POTTER, Christopher (d.1817), of Colchester, Essex
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Family and Education
‘The early part of the life of Mr. Potter’, says an obituary notice,1 ‘appears to be lost in obscurity.’ No details of his birth, education, or marriage have been found. He is sometimes said to have been a London merchant, but he does not appear in the trade directories between 1780 and 1817. Lord North in 1778 described him as ‘a gentleman of business and of very fair character in the City, and a good friend to Government upon all occasions’.2 ‘Without being a baker by trade’, continues his obituary, ‘he contrived to acquire a considerable fortune by manufacturing bread for the army.’ When he entered Parliament he held a Government contract (dated 6 Feb. 1781) to victual 1,000 men in the Leeward Islands.3
He contested Cambridge at the general election of 1780, but was bottom of the poll. William Cole, the Cambridge antiquary, wrote about this election:
It is my firm belief that Potter, an agreeable man in person, eloquent to a great degree, of a most captivating conversation and behaviour, had he started a month sooner, would have carried his election; but he deferred it to the last of August.4
At Colchester in 1781 he opposed Edmund Affleck, who was financed by Government. ‘Would it not be possible’, wrote North to Robinson on 1 Oct.,5 ‘to prevent Potter from embarking in such an expense as to distress Affleck? He is a contractor ... receives now, and may expect more from our favour. Has he no friend ... to deter him from prosecuting such a ruinous plan of disobliging us and hurting himself?’ But Potter stood the poll and was elected. A petition was presented against him, alleging, amongst other things, that he did not possess the necessary qualification.
On 5 Dec. 1781, in the committee of supply on the naval estimates, he made his maiden speech:6
Mr. Potter defended the Admiralty, and said, from his own connexions in business with it, he was convinced the Admiralty Board was zealously inclined to promote the true interests of their country; that they did all in their power to put that intention in practice, and that no criminality was imputable to them.
Yet on 12 Dec. he voted for Lowther’s motion against the American war—which did not prevent him from getting a share in an even larger contract (signed 19 Jan. 1782) to victual 10,000 men in the Carolinas, Georgia, and Florida.7 He did not vote on Fox’s motion of censure against the Admiralty, 20 Feb. 1782, probably out of delicacy towards Sandwich; but in the division list is marked among the absentees as one who generally voted with Opposition. On 27 Feb. he voted for Conway’s motion against the war, and on 4 Mar. was unseated.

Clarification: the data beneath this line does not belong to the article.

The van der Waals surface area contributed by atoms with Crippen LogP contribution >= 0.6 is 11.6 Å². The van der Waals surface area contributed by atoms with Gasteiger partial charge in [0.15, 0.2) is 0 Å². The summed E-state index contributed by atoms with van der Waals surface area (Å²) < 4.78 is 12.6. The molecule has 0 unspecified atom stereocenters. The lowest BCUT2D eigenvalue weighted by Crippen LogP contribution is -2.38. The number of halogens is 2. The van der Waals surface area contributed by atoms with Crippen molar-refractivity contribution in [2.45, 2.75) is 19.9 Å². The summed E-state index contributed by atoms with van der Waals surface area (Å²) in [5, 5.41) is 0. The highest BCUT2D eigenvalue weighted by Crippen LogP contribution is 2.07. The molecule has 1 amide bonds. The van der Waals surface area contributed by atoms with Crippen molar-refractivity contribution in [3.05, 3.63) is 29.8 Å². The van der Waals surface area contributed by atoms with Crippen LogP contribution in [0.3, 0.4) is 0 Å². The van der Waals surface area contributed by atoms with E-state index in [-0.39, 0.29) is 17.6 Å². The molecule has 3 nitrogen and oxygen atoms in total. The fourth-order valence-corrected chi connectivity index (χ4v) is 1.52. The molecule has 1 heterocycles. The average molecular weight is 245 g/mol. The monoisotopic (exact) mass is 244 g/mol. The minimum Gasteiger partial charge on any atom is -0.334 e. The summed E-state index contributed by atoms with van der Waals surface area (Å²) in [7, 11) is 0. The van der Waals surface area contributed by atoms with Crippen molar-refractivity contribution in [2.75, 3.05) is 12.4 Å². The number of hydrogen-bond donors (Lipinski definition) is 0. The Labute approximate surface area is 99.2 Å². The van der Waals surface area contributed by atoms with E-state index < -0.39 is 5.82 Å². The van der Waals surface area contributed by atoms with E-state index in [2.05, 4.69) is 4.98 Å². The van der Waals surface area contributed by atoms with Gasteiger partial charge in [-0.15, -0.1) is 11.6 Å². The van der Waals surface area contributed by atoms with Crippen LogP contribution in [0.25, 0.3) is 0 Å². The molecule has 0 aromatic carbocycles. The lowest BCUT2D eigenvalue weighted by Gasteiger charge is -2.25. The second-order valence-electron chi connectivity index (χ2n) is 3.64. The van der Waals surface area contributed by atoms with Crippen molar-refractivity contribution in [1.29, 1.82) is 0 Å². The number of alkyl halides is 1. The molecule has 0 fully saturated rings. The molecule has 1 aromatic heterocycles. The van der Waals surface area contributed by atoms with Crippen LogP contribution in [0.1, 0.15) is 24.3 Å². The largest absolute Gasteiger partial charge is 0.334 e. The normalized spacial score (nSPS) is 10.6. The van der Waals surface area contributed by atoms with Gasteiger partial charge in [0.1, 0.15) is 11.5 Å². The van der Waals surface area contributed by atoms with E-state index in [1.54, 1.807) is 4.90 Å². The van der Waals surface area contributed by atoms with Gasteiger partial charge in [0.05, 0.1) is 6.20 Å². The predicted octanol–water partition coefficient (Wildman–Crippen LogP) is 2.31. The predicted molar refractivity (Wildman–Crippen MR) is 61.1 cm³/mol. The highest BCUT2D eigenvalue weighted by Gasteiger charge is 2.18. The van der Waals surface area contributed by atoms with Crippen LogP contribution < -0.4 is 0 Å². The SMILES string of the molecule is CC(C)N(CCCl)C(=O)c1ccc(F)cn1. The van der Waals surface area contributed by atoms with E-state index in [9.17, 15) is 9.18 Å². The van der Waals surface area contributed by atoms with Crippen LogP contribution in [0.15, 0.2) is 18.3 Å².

At Colchester in 1784 he was supported by Richard Rigby, the leader of the opposition to him in 1780, who was hoping to turn out Sir Robert Smyth, one of the sitting Members. ‘To be sure Potter is not a very creditable representative even for that blackguard town’, wrote Rigby to John Strutt on 8 Apr.,8 ‘but the very best man to turn out Sir Robert.’ Potter narrowly beat Smyth for the second seat, and Smyth petitioned. In William Adam’s list of the Parliament, Potter was classed ‘doubtful’, and no division lists exist for the short period during which he sat. The Duke of Rutland, who had ‘old obligations’ towards Potter, supported him when the petition came to be tried; and John Mortlock, Potter’s nominee on the committee which tried his election, ‘engaged ... that Potter should always vote for Pitt’.9 The election was declared void and a new one ordered, and this time Smyth had 653 votes against Potter’s 382. Potter petitioned, but on 15 Mar. 1785 Smyth was declared duly elected.
In 1791 Potter was living in France, and on 16 Jan. presented a petition to the National Assembly begging a patent for a new process of manufacturing glass and pottery: it would provide employment for over 500 people and ensure France the lead in those manufactures, while Potter promised a quarter of his profits ‘en don patriotique’.10 He set up his factory at Chantilly: ‘the china produced under his inspection and superintendence exhibited an extraordinary portion of beauty, taste, and elegance’, and he ‘was supposed to clear £6,000 a year’.11 A police report of 8 Mar. 1796 thus denounced him:12
Potter ... was deep in debt two years ago, but ... has now paid up, and is worth more than two millions. He was twice arrested under the revolutionary government ... There is no doubt that he is in France the secret agent of Pitt, with whom he has been closely connected since the Revolution.
In 1796 and 1797 Barras used Potter as a go-between with the British Government. In 1800 Potter was a first class medallist at the Paris industrial exhibition. He probably remained in France until 1814. He died in England, 18 Nov. 1817. His ‘opportunities and abilities’, writes an obituary,13 ‘should have fixed him at the summit of wealth’, but he was ‘too eccentric and speculative to hoard a fortune’.